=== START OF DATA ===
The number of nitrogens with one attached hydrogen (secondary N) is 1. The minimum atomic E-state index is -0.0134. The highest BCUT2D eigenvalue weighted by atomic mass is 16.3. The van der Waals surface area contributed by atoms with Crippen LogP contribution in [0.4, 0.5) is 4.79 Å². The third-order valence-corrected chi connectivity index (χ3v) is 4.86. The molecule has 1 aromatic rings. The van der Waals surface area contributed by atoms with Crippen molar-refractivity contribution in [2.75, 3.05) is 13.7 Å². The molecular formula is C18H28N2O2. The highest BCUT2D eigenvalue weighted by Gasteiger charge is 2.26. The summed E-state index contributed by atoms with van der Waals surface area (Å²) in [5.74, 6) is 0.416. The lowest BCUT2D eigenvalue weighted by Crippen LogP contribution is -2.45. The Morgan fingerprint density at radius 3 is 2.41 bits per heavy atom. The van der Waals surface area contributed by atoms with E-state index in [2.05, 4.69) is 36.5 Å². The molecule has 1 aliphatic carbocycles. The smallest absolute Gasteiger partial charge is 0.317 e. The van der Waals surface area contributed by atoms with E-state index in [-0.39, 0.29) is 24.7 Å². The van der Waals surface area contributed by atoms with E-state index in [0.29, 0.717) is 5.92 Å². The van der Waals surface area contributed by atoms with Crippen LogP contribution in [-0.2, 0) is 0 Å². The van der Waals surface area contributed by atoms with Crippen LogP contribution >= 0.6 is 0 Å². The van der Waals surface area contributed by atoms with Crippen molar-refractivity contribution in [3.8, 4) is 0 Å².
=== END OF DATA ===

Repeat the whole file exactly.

The number of nitrogens with one attached hydrogen (secondary N) is 1. The minimum atomic E-state index is -0.0134. The highest BCUT2D eigenvalue weighted by atomic mass is 16.3. The van der Waals surface area contributed by atoms with Crippen LogP contribution in [0.4, 0.5) is 4.79 Å². The third-order valence-corrected chi connectivity index (χ3v) is 4.86. The molecule has 1 aromatic rings. The van der Waals surface area contributed by atoms with Crippen molar-refractivity contribution in [2.75, 3.05) is 13.7 Å². The molecular formula is C18H28N2O2. The highest BCUT2D eigenvalue weighted by Gasteiger charge is 2.26. The summed E-state index contributed by atoms with van der Waals surface area (Å²) in [5.74, 6) is 0.416. The lowest BCUT2D eigenvalue weighted by Crippen LogP contribution is -2.45. The Morgan fingerprint density at radius 3 is 2.41 bits per heavy atom. The van der Waals surface area contributed by atoms with E-state index in [2.05, 4.69) is 36.5 Å². The molecule has 1 aliphatic carbocycles. The smallest absolute Gasteiger partial charge is 0.317 e. The van der Waals surface area contributed by atoms with E-state index in [-0.39, 0.29) is 24.7 Å². The van der Waals surface area contributed by atoms with E-state index in [0.29, 0.717) is 5.92 Å². The van der Waals surface area contributed by atoms with Crippen LogP contribution in [-0.2, 0) is 0 Å². The van der Waals surface area contributed by atoms with Crippen LogP contribution >= 0.6 is 0 Å². The van der Waals surface area contributed by atoms with Crippen molar-refractivity contribution in [3.8, 4) is 0 Å².